Overproduction, solubilization, purification and DNA-binding properties of AmpR from Citrobacter freundii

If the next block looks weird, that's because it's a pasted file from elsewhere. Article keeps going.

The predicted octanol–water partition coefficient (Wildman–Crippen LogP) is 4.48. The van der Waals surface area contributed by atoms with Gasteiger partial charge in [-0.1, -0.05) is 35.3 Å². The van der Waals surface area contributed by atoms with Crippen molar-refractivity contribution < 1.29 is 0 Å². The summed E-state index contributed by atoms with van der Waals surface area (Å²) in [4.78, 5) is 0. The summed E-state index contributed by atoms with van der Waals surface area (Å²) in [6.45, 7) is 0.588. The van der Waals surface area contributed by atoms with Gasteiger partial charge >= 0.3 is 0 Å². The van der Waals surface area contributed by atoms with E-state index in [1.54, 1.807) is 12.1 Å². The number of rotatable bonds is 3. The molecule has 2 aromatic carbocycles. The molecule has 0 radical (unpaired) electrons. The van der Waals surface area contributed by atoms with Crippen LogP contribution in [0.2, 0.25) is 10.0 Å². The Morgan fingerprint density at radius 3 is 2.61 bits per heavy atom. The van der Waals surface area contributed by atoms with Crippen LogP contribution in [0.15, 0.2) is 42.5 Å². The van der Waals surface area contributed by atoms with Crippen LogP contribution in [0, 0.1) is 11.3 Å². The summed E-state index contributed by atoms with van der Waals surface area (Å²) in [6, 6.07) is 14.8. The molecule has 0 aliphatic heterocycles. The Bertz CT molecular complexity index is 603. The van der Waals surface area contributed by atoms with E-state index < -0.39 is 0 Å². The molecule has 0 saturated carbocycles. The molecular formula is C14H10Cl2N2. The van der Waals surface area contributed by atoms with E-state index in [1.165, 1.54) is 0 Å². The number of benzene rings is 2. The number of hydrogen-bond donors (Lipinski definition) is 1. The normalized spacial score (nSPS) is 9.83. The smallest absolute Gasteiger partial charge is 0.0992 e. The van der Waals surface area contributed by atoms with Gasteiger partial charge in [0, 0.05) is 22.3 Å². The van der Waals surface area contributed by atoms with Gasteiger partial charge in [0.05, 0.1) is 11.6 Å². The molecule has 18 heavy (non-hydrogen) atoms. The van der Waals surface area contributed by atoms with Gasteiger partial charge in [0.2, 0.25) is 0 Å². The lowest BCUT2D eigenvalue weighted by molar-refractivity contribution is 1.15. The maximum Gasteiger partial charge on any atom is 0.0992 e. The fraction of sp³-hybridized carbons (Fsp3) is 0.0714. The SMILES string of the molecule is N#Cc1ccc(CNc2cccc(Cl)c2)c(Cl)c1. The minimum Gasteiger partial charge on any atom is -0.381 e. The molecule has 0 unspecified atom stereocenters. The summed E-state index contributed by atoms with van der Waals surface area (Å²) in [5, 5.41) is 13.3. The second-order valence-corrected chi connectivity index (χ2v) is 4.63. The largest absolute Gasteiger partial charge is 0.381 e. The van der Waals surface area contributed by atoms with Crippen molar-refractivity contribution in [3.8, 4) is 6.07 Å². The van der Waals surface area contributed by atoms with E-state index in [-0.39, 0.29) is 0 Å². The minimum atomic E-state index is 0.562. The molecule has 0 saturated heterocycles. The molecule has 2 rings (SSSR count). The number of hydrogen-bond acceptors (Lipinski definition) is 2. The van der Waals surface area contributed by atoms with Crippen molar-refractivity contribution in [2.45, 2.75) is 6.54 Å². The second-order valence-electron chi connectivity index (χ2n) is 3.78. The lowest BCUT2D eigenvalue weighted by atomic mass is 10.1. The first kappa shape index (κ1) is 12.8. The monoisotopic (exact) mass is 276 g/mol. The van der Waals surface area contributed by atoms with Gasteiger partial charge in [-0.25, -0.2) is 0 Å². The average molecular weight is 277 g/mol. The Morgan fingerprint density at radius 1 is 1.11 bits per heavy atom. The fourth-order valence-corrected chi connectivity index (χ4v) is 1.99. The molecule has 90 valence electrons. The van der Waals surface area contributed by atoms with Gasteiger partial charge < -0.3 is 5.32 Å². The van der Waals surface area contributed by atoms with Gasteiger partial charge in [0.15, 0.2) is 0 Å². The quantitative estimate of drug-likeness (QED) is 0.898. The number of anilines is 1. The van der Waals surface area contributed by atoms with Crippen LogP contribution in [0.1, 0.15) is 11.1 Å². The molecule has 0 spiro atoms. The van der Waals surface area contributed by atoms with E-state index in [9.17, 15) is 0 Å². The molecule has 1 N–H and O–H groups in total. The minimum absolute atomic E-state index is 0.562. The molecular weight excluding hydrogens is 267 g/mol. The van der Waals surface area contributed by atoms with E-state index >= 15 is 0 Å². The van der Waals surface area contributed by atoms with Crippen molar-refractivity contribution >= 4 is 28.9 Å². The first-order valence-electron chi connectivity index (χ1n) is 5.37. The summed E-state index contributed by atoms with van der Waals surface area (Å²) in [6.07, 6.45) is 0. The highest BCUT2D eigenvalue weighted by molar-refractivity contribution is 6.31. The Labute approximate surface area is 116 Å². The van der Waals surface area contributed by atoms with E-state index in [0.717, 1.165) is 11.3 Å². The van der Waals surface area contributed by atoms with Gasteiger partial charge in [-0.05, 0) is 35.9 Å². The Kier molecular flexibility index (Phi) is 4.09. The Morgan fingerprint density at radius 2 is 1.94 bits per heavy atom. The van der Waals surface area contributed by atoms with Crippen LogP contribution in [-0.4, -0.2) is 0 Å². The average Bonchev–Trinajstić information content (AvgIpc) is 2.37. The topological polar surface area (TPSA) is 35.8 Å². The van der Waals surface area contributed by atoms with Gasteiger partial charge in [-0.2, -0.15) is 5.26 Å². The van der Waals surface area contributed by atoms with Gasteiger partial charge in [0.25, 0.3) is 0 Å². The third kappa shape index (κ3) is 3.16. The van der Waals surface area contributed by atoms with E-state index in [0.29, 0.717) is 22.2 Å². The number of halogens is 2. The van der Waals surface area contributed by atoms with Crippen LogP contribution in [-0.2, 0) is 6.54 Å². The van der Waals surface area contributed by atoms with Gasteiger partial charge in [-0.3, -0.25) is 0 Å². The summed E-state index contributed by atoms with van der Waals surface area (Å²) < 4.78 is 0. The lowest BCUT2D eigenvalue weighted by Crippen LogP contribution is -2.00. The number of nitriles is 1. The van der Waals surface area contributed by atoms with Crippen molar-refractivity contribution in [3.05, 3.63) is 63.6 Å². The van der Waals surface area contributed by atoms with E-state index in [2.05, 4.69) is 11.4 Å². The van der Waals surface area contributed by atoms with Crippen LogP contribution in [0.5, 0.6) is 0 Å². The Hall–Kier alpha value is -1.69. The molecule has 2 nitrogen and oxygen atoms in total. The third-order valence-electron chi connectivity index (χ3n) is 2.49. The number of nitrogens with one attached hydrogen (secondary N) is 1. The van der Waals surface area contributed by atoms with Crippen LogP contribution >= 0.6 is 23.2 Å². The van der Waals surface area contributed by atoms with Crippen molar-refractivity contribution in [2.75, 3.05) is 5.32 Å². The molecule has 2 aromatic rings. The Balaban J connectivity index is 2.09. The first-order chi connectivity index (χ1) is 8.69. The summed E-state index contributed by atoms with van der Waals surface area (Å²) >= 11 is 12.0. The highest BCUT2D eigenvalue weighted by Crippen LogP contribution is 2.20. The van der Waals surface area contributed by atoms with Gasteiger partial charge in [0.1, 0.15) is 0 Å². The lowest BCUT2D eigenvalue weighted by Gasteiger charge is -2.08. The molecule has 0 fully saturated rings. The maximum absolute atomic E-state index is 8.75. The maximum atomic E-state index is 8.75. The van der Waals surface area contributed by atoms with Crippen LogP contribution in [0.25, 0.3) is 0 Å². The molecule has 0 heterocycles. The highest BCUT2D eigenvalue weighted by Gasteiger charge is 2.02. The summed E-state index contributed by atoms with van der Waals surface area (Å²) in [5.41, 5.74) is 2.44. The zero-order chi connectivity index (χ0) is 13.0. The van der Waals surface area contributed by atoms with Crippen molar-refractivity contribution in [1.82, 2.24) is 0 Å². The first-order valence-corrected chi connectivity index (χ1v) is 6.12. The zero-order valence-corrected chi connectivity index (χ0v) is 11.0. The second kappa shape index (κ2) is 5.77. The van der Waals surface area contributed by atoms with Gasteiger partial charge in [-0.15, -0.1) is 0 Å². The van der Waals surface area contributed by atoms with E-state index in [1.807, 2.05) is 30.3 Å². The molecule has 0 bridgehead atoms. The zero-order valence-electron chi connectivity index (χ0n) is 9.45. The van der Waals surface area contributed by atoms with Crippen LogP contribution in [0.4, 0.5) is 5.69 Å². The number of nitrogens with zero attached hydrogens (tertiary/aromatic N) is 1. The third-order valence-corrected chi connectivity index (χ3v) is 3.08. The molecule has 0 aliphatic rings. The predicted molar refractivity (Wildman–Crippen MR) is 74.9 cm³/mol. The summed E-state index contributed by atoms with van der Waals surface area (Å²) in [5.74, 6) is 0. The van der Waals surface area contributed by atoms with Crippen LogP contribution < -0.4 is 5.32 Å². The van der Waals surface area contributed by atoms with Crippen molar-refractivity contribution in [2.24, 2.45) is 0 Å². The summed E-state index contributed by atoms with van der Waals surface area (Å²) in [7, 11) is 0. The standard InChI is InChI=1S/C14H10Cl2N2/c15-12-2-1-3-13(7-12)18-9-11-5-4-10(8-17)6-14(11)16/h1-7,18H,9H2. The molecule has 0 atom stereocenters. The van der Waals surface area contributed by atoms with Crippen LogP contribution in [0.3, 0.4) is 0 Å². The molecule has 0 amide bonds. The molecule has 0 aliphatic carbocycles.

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AmpR belongs to the LysR family of prokaryotic DNA-binding transcriptional regulators and controls induction of the enterobacterial ampC beta-lactamase gene. The ampR gene of Citrobacter freundii was deregulated by employing the polymerase chain reaction to introduce an efficient ribosome-binding sequence and suitable restriction enzyme sites for cloning into a chemically inducible tac-promoter expression vector. When induced in Escherichia coli, the modified ampR gene rapidly overproduced the AmpR protein as an insoluble aggregate. The AmpR protein could be solubilized with 1.32 M guanidine/HCl and remained soluble when dialyzed against 0.5 M NaCl. The solubility properties of AmpR were exploited to selectively precipitate and resolubilize the protein in a nearly homogenous state. AmpR was then purified by a single gel-filtration chromatography step which demonstrated that AmpR exists in solution as a monodisperse homodimeric protein. Several milligrams of purified AmpR could be obtained routinely from a 1-1 culture of induced bacteria. A DNA-binding assay buffer containing 300 mM potassium glutamate and 30% glycerol was found to stabilize AmpR and used to demonstrate sequence-specific DNA-binding. Additionally, purified AmpR binds a half-operator DNA with an inverted-repeat sequence which competes with binding by the wild-type operator. These findings are discussed in terms of the helix-turn-helix DNA-binding motif, whereby AmpR is proposed to interact with its wild-type operator as a dimer of dimers.
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